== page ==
On the Farm
The garlic is just about finished curing. The late tomatoes are finally coming on. Tiny green beans hang on their plants. The cucumbers are happily climbing their trellises, but the summer squash and zucchini have been decimated by the prolific squash bugs. Despite our efforts otherwise, this planting may not yield much more. We have started more seeds, but it might be too late for this season – we’ll see.
Bill harvested more honey. The hives are strong and doing well. The last batch of broiler chicks have been moved out to the pasture. They love the extra room and fresh air. This year’s laying pullets (immature hens) will start laying mid-September so it is time to cull older hens. Marlee reminds us daily that her 6 year-old chicken named Cheetah serves a purpose for our farm even though she no longer lays eggs. She provides companionship and chicken wisdom – we can certainly find room for those attributes!
And with all the rain and warmer temperatures, weed growth has been relentless. I’m not sure I will ever get all the dirt out from underneath my fingernails.Aidan and Marlee have been spending considerable time on the shed roof watching to see where the goats have been escaping their fence. Since recently discovering the alfalfa field on the other side of their pasture, they have been persistent about getting out.
At the same time, I’ve strongly encouraged the kids to spend their days screen-free (a real challenge in this day and age!). Being modern-day shepherds is a perfect way to contribute to the running of the farm and avoid the tempting videos and games on the computer.Bill and I can hear them from the vegetable fields calling to each other as they keep track of the goats. Marlee’s higher pitched voice carries farther. It often sounds frustrated. She’s 2 years younger than Aidan and while sometimes is just fine doing her older brother’s bidding, she’s not willing to let him have complete control. Aidan, being older and possessing quite a bit of animal behavior knowledge knows how he wants things done. I do my work with one ear listening in case they need someone to bear witness to a heated discussion over which small sapling to cut down as a goat treat.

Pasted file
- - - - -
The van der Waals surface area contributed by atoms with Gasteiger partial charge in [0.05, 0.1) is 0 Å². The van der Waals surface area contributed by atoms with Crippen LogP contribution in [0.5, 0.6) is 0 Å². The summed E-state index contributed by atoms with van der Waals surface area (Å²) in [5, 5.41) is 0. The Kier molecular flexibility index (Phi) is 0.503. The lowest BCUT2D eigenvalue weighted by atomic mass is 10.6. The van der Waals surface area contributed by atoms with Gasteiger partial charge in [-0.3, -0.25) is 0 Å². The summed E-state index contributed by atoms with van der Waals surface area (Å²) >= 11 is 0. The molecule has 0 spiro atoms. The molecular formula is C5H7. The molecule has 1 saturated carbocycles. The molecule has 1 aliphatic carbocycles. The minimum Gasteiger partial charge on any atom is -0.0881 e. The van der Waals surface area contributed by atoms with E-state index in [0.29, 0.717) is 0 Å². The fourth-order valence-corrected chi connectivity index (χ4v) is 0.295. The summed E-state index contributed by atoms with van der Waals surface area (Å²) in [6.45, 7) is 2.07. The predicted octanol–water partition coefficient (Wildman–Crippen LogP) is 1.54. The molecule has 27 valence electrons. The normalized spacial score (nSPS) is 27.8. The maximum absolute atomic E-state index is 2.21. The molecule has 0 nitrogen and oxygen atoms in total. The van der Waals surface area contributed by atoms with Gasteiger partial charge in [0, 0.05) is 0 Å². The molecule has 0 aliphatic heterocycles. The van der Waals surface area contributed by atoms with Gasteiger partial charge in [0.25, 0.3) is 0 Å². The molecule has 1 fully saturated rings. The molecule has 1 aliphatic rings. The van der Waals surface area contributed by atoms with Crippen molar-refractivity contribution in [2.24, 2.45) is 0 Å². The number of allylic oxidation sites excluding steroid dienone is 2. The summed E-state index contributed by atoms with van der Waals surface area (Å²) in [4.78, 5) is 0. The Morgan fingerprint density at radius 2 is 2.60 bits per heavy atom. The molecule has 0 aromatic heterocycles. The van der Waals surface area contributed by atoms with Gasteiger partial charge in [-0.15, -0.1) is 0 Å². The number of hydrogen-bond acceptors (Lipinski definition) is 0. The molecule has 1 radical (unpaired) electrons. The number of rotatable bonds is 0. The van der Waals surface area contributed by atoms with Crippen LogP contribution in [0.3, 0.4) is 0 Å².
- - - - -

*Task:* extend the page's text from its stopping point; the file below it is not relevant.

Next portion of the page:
I try not to “solve” these disagreements or pass judgement so they can come to a resolution that suits them both, but often I get impatient and step in – especially if I’m feeling harried with mounting tasks. I forget my most important job is as a parent. Yes, it’s important to provide a home and model a good work ethic, but it’s just as important to be present and patient as my children learn to navigate tense situations with high emotions. It’s important to take time to ask what they are thinking. It’s important to listen to a story about a funny thing one of the goats just did, or to lament over a bruised knee wondering how it got hurt.
These fleeting moments in the whole of my life, that I’m not paid for in money, are often not taken. Yet they are the real reward for my work. Participating in them, I’m paid something more valuable than a secondary reinforcement of money; I’m paid joy, satisfaction, and an overwhelming sense that everything will be ok – even if the goats get out and have a few more bites of alfalfa.